The above Bonneville sport fishery had been closed May 9 to chinook retention with the allocation for those river reaches in hand. The reallocation allowed the panel to reopen the fishery, beginning Saturday and running through June 15. "Spring" fishing seasons officially end June 15 with the summer management period beginning the following day.

"By our projections, anglers fishing below the dam won't reach their harvest guideline for upriver spring chinook by season's end, so we agreed to make some fish available farther upriver," said Ron Roler, a WDFW fishery manager.

"That action is consistent with recreational catch limits and conservation guidelines for the river as a whole."

As before, anglers are limited to one adult hatchery chinook salmon as part of their daily catch limit of two adult fish. All sockeye salmon must be released, along with wild salmon and wild steelhead identifiable by an intact adipose fin.

Under the rules approved at the hearing, the season opens to both boat and bank fishing from the Tower Island power lines approximately six miles below The Dalles Dam, upstream to the Oregon/Washington border (about 17 miles upstream of McNary Dam), plus bank fishing only from Bonneville Dam to the Tower Island power lines.

Bonneville passage through May 21 included 21,661 jack chinook, which was already the fifth highest jack count since at least 1990, according to a "spring update" provided May 22 by the ODFW and WDFW staffs. Jacks are young fish that return after only one year in the ocean. Their more mature broodmates return later after two or more years in the Pacific.

For more information, visit ODFW's website at

The Compact on Tuesday scheduled a 12- non-tribal fishery from 6 p.m. Wednesday through 6 a.m. Thursday in the lower river, from Bonneville down to the mouth. The estimated harvest during the 12-hour period is expected to bring the commercial fleet up to about 72 percent of its share of the non-Indian allocation under "catch balance" agreements that split overall harvest between the states and tribes. But the estimated harvest of 710 upriver spring chinook would bring the non-tribal commercial fishers within 97 percent of their allowable impacts on listed fish. The management agreements also split allowable impacts, with four treaty tribes allowed to harvest 10 percent of the upriver run; and combined non-tribal sport and commercial harvests 2 percent.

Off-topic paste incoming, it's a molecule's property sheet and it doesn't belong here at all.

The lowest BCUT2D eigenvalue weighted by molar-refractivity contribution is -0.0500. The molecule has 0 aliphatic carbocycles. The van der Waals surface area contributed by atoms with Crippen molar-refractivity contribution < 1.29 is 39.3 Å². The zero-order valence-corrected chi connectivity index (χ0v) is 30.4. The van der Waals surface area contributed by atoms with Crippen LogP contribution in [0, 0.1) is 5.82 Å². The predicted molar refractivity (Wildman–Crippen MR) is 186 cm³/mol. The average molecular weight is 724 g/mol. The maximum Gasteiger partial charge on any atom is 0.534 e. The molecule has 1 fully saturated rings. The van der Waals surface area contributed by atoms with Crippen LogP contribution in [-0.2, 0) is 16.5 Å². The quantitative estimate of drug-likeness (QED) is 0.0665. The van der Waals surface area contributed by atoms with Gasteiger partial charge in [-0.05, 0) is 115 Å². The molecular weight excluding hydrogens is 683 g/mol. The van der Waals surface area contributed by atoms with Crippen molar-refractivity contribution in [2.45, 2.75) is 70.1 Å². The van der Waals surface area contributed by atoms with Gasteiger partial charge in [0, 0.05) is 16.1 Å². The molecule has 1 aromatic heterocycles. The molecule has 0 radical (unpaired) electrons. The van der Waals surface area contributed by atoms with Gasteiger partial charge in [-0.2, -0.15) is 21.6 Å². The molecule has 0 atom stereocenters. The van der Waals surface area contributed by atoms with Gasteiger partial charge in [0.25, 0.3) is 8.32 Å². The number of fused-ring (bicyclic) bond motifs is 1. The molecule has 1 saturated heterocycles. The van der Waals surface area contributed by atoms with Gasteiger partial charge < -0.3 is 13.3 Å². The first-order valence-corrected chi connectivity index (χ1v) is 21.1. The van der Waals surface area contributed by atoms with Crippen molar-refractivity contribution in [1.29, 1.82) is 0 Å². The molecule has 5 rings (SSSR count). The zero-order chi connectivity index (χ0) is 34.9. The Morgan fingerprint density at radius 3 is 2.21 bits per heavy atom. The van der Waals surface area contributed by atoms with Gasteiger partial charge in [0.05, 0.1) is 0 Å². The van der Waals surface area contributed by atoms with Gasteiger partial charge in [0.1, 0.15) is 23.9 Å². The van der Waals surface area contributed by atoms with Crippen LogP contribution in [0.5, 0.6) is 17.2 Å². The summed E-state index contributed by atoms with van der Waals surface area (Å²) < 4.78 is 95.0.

In three prior outings between April 1 and May 21 the gill-net fleet harvested 2,795 adult spring chinok, with an estimated upriver impact of 2,420 fish. Upriver mortality includes both kept catch and mortalities of unmarked fish that were caught in the nets and released. A large share of hatchery produced fish are marked with a clipped fin so they can be targeted for harvest. Many of the unmarked fish are naturally produced fish that are ESA protected.

The Compact also approved a commercial tribal fishery upstream of Bonneville that began Wednesday morning and stretches through Saturday evening.

Through last week the Nez Perce, Umatilla, Warm Springs and Yakama tribes had harvested a total of 14,057 adult upriver spring chinook in spring ceremonial and subsistence permit and platform hook and line fisheries and a May 20-22 commercial gill-net fishery. Ellis said they expected to catch another 600 fish from platforms before June 15.

This week's tribal gill-net fishery is expected to net as many as 4,100 adult upriver spring chinook.

Indian fishers may be found selling fish at a number of locations along the river including Marine Park at Cascade Locks, Lone Pine at The Dalles, and the boat launch near Roosevelt, Washington as well as other locations. Commercial sales will not occur on Corps of Engineers property at Bonneville Dam. Information on where the day's catch is being sold is available by calling CRITFC's salmon marketing program at (888) 289-1855 or visiting the salmon marketing website. Price is determined at the point of sale and sales are cash only.

The tribal fishery is protected by treaties made with the federal government in 1855, where the right to fish at all usual and accustomed fishing places in the Columbia River basin was reserved. The tribal treaty right extends beyond ceremonial and subsistence fisheries to commercial sales. The Columbia River fisheries are adjusted throughout the season in accordance with management agreements and observed returns.

Spring Chinook Return Showing Good Numbers from Bonneville to Lower Granite
Columbia Basin Bulletin, May 30, 2014